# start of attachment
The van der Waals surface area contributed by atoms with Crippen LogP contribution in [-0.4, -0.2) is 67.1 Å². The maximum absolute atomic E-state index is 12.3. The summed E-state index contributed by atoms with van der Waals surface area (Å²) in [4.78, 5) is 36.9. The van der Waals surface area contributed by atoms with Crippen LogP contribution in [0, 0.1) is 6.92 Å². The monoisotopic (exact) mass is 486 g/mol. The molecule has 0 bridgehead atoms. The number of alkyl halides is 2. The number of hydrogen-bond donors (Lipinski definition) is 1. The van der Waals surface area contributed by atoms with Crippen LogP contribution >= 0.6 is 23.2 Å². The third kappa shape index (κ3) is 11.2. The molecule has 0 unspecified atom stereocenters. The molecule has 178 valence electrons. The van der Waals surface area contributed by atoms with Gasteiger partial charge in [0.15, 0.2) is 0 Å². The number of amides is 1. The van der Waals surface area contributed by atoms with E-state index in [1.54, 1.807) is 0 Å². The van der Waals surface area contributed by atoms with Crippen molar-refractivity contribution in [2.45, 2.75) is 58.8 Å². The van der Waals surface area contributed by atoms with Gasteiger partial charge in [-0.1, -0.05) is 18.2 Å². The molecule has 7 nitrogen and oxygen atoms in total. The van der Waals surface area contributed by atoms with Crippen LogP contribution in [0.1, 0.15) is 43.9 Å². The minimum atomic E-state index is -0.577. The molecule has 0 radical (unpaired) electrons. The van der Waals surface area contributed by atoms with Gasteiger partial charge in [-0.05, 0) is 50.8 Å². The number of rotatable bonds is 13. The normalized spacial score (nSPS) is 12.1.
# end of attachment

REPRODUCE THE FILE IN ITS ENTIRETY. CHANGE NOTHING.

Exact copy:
The van der Waals surface area contributed by atoms with Crippen LogP contribution in [-0.4, -0.2) is 67.1 Å². The maximum absolute atomic E-state index is 12.3. The summed E-state index contributed by atoms with van der Waals surface area (Å²) in [4.78, 5) is 36.9. The van der Waals surface area contributed by atoms with Crippen LogP contribution in [0, 0.1) is 6.92 Å². The monoisotopic (exact) mass is 486 g/mol. The molecule has 0 bridgehead atoms. The number of alkyl halides is 2. The number of hydrogen-bond donors (Lipinski definition) is 1. The van der Waals surface area contributed by atoms with Crippen LogP contribution >= 0.6 is 23.2 Å². The third kappa shape index (κ3) is 11.2. The molecule has 0 unspecified atom stereocenters. The molecule has 178 valence electrons. The van der Waals surface area contributed by atoms with Gasteiger partial charge in [0.15, 0.2) is 0 Å². The number of amides is 1. The van der Waals surface area contributed by atoms with E-state index in [1.54, 1.807) is 0 Å². The van der Waals surface area contributed by atoms with Crippen molar-refractivity contribution in [2.45, 2.75) is 58.8 Å². The van der Waals surface area contributed by atoms with Gasteiger partial charge in [-0.1, -0.05) is 18.2 Å². The molecule has 7 nitrogen and oxygen atoms in total. The van der Waals surface area contributed by atoms with Crippen LogP contribution in [0.1, 0.15) is 43.9 Å². The minimum atomic E-state index is -0.577. The molecule has 0 radical (unpaired) electrons. The van der Waals surface area contributed by atoms with Gasteiger partial charge in [-0.05, 0) is 50.8 Å². The number of rotatable bonds is 13. The normalized spacial score (nSPS) is 12.1.